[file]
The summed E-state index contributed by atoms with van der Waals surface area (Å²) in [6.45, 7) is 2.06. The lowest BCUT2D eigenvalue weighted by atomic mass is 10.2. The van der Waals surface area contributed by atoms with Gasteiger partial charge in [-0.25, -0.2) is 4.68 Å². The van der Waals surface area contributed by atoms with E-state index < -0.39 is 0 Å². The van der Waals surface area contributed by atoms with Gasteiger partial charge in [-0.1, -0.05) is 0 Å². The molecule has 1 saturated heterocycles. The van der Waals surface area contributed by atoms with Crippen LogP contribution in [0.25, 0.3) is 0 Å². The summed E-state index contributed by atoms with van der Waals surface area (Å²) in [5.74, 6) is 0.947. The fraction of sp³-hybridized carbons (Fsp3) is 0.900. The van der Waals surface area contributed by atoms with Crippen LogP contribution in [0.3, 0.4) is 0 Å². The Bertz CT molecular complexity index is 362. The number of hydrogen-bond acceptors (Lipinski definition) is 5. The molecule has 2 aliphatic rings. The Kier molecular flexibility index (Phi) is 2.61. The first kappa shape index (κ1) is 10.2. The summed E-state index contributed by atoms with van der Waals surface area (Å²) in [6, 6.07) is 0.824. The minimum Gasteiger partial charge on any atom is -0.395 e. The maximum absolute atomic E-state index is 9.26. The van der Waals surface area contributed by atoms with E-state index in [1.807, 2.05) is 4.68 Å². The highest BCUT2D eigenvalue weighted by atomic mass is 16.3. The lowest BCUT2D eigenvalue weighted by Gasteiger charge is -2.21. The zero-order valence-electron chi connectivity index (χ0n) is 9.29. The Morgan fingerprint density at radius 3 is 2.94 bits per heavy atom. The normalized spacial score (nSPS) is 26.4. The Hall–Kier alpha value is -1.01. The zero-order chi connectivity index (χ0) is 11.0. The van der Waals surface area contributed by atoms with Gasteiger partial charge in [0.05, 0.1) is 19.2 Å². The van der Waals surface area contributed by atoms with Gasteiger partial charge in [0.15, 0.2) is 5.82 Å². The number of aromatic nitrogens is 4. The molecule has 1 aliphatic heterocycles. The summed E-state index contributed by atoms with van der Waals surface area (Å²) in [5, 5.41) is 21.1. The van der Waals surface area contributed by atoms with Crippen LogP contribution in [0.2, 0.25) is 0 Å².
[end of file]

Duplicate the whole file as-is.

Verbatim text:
The summed E-state index contributed by atoms with van der Waals surface area (Å²) in [6.45, 7) is 2.06. The lowest BCUT2D eigenvalue weighted by atomic mass is 10.2. The van der Waals surface area contributed by atoms with Gasteiger partial charge in [-0.25, -0.2) is 4.68 Å². The van der Waals surface area contributed by atoms with E-state index < -0.39 is 0 Å². The van der Waals surface area contributed by atoms with Gasteiger partial charge in [-0.1, -0.05) is 0 Å². The molecule has 1 saturated heterocycles. The van der Waals surface area contributed by atoms with Crippen LogP contribution in [0.25, 0.3) is 0 Å². The summed E-state index contributed by atoms with van der Waals surface area (Å²) in [5.74, 6) is 0.947. The fraction of sp³-hybridized carbons (Fsp3) is 0.900. The van der Waals surface area contributed by atoms with Crippen LogP contribution in [0.3, 0.4) is 0 Å². The Bertz CT molecular complexity index is 362. The number of hydrogen-bond acceptors (Lipinski definition) is 5. The molecule has 2 aliphatic rings. The Kier molecular flexibility index (Phi) is 2.61. The first kappa shape index (κ1) is 10.2. The summed E-state index contributed by atoms with van der Waals surface area (Å²) in [6, 6.07) is 0.824. The minimum Gasteiger partial charge on any atom is -0.395 e. The maximum absolute atomic E-state index is 9.26. The van der Waals surface area contributed by atoms with E-state index in [1.807, 2.05) is 4.68 Å². The highest BCUT2D eigenvalue weighted by atomic mass is 16.3. The lowest BCUT2D eigenvalue weighted by Gasteiger charge is -2.21. The zero-order valence-electron chi connectivity index (χ0n) is 9.29. The Morgan fingerprint density at radius 3 is 2.94 bits per heavy atom. The normalized spacial score (nSPS) is 26.4. The Hall–Kier alpha value is -1.01. The zero-order chi connectivity index (χ0) is 11.0. The van der Waals surface area contributed by atoms with Gasteiger partial charge in [0.05, 0.1) is 19.2 Å². The van der Waals surface area contributed by atoms with Gasteiger partial charge in [0.15, 0.2) is 5.82 Å². The number of aromatic nitrogens is 4. The molecule has 1 aliphatic heterocycles. The summed E-state index contributed by atoms with van der Waals surface area (Å²) in [5, 5.41) is 21.1. The van der Waals surface area contributed by atoms with Crippen LogP contribution in [0.2, 0.25) is 0 Å².